Saturday afternoon, 15 January, I did something I don't get to do as often as I wish. I took in a new movie, at the theater.
The movie is "Country strong".
I might not have paid it much more attention than any other flicks that have debuted so far this year. But when I watched Gwyneth Paltrow sing and play guitar, presenting the theme song, during last fall's CMA Awards show (right here in Bridgestone Arena, downtown) I got rather impressed. Plus, I came to remember that last year there was a call for Nashville residents to go to Municipal Auditorium to participate in crowd scenes for the movie.
Between the opening of "Country Strong" here and last Friday, I managed to read a few reviews of it. It generally got panned. I got to having second tho'ts about seeing it; wait 'til it would be available on DVD for check-out. However, I searched for the least expensive ticket in town and went.
I'm glad I did!
The movie was quite believable. In fact, I had to keep reminding myself that this was award-winning actress Paltrow PLAYING a PART, not a REAL country music star struggling with addictions and a troubled marriage. At one scene I got to feeling some animus against her character; she seemed too whiny (like Marsha Mason's role in "The Goodbye girl"). But then when she visited the schoolroom as part of "Make-A-Wish" I really warmed up to her. I began to root for her to overcome her dependencies and revive her marriage & her singing career. And then when she performed those songs on stage -- even tho' I knew this concert scene was shot in Nashville's Municipal Aud. and NOT in Dallas) -- I really was ready to stand up & cheer as tho' actually in the crowd at an actual Country Music concert! At this point also, Kelly Canter was making me think of Trish Yearwood and/or Faith Hill! (The latter, BTW, is Tim McGraw's real-life Pop-Country-star wife.)
As the reviews said, there were many clichés which've been in more than one flick about a country music star. I myself noticed ones I'd seen in "Coal Miner's Daughter" and/or "Pure Country", but these didn't really bother me. What DID bother me: some scenes were set in Texas or "on the road again" somewhere/anywhere, but I recognized all urban scenes as shot in Nashville & the rural road scenes in rural Middle Tennessee. Not that such makes a BIG difference to yours truly, who long ago made his peace with knowledge that TV shows set in the Deep South -- "Andy Griffith Show" and "Dukes of Hazzard" -- got filmed in California.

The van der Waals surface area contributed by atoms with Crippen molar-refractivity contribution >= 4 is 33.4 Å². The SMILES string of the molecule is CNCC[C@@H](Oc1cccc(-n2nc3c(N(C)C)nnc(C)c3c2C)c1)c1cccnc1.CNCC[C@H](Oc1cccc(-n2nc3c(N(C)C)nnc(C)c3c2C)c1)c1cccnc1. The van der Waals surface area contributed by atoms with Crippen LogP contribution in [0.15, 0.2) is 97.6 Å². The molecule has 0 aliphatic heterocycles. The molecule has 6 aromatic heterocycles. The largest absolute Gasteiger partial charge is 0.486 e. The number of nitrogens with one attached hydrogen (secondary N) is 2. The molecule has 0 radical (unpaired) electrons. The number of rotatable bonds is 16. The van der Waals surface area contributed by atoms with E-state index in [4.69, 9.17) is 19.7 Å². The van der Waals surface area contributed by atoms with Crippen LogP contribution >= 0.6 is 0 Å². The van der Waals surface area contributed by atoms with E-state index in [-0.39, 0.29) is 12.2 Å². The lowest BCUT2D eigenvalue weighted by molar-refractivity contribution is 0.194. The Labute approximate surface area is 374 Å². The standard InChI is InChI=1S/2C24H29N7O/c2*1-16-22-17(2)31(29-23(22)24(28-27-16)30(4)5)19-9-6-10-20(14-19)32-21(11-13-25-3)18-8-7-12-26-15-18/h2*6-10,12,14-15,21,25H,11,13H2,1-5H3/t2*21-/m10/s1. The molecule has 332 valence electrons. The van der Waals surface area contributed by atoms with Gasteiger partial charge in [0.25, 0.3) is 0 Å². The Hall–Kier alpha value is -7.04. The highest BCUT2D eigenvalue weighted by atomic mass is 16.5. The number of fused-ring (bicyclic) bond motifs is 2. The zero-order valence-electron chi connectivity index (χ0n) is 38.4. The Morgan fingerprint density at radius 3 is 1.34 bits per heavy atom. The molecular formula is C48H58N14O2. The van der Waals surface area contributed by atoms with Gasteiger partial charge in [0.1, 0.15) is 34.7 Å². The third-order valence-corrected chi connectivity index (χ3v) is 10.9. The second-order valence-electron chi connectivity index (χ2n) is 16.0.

But the other thing that bothered me was the conclusion, after the big concert scene. It mocked the movie's title; "weak" would've served as a more accurate adjective. True, in REAL life famous people struggling to rise back up from an addiction-induced slump DO sometimes crash-and-burn rather than overcome. But I so much WANTED Kelly to make it! And everything in the flick SEEMED to be leading to a spectacular triumphant finale. Or maybe I'm just not sufficiently perceptive; were there hints, omens I'd missed?
Actually, I did notice that after she left the stage and was walking backstage she had a very weary, almost troubled look. And when she locked the door I started to get nervous. So I wasn't totally unprepared, but with such LITTLE forewarning, coupled with my growing affection & hope for her, that suicide ending simply left me very dissatisfied. I walked back to my car feeling that I'd been robbed.
Finally I shall say that I applaud "Country Strong" (despite the mockery of the title by the main character's ultimately-fatal weakness) for its presentation of Nashville. It really captured Nashville as Music City, a place where the music industry strongly influences our economy and living. I liked how it displayed this one aspect of my current hometown's character -- never forgetting it's "Music City" as in MANY genres, NOT only Country Music. Nor forgetting that as State Capital it's a major location of governmental activity, as well as finance and insurance. Nor that this burg has TWO other important nicknames which reflect two other MAJOR elements: "The Athens of the South" (much cultural activity & numerous higher ed. campuses) and "Buckle of the Bible Belt" (denominational headquarters & publishing houses).
The movie may have had its weaknesses, but the city most definitely has MANY facets -- STRONG facets.